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EU requests WTO consultations with China on export restrictions
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By Wang Ke
China.org.cn staff reporter

The European Union requested WTO consultations with China regarding China's export restrictions on a number of key raw materials on Tuesday.

According to the EU Embassy to China in Beijing, the European Union has repeatedly raised the issue with China in recent years without success, and now hopes to use the WTO consultation process to arrive at a mutually satisfactory solution with China.

Press officers from EU Embassy in Beijing told China.org.cn that the EU Trade Commissioner Catherine Ashton had complained about China's measures.

She said that Chinese restrictions on raw materials will have a negative impact on competition and may increase global prices.

European industries have expressed concern for a number of years on export restrictions – quotas, export duties and minimum export prices – which China applies on key raw materials such as yellow phosphorous, bauxite, coke, fluorspar, magnesium, manganese, silicon metal, silicon carbide and zinc.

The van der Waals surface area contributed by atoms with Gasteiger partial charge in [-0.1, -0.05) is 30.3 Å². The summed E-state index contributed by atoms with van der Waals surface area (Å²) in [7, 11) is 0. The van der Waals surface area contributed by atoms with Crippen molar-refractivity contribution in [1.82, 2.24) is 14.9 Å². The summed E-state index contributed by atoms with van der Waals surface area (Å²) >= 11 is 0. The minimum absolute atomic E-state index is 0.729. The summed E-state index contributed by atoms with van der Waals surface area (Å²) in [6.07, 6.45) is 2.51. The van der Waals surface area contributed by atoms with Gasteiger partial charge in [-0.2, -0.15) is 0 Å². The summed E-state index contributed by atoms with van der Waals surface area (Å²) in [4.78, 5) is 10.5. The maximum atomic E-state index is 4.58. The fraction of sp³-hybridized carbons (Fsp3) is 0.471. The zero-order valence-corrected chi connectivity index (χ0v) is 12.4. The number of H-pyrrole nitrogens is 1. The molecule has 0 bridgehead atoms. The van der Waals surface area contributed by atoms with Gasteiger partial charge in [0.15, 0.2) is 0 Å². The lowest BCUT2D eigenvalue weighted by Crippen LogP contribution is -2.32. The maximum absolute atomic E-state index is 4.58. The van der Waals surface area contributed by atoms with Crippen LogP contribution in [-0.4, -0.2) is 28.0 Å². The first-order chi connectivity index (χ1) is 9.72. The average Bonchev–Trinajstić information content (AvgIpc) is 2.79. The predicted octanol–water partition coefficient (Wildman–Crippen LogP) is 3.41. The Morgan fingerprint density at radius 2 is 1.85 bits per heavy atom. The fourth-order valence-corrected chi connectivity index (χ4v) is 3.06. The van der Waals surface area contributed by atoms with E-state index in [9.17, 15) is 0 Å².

Dependent on imports of raw materials, the EU industries are therefore vulnerable to fluctuations in world commodities markets. The EU delegation in China said that export taxes could accentuate EU's vulnerability and might reduce their industries' competitiveness, and in some cases could even cut industry off from essential inputs.

The EU worries that downstream industries in China have access to cheaper materials than their competitors outside China. The chemical, steel and non-ferrous metal industries, as well as the downstream clients, are the main sectors concerned.

"The restrictions might make things even more difficult for our companies in this economic downturn. I hope that we can find an amicable solution to this issue through the consultation process," Catherine Ashton said.

China has re-emerged as the world's fourth-largest economy and third-ranked exporter, but also as an increasingly important political power. EU-China trade has increased dramatically in recent years and now totals over EUR 300 billion. China is now the EU's 2nd trading partner behind the USA and the biggest source of EU imports. The EU is China's biggest trading partner.

The consultations requested on Tuesday focus on a first batch of measures and products. The EU concerns are not limited to these and work on others will continue, with the possibility of further action still open.

Reports from Xinhua News Agency Tuesday revealed that the United States also requested consultations with China on this issue.

(China.org.cn June 24, 2009)

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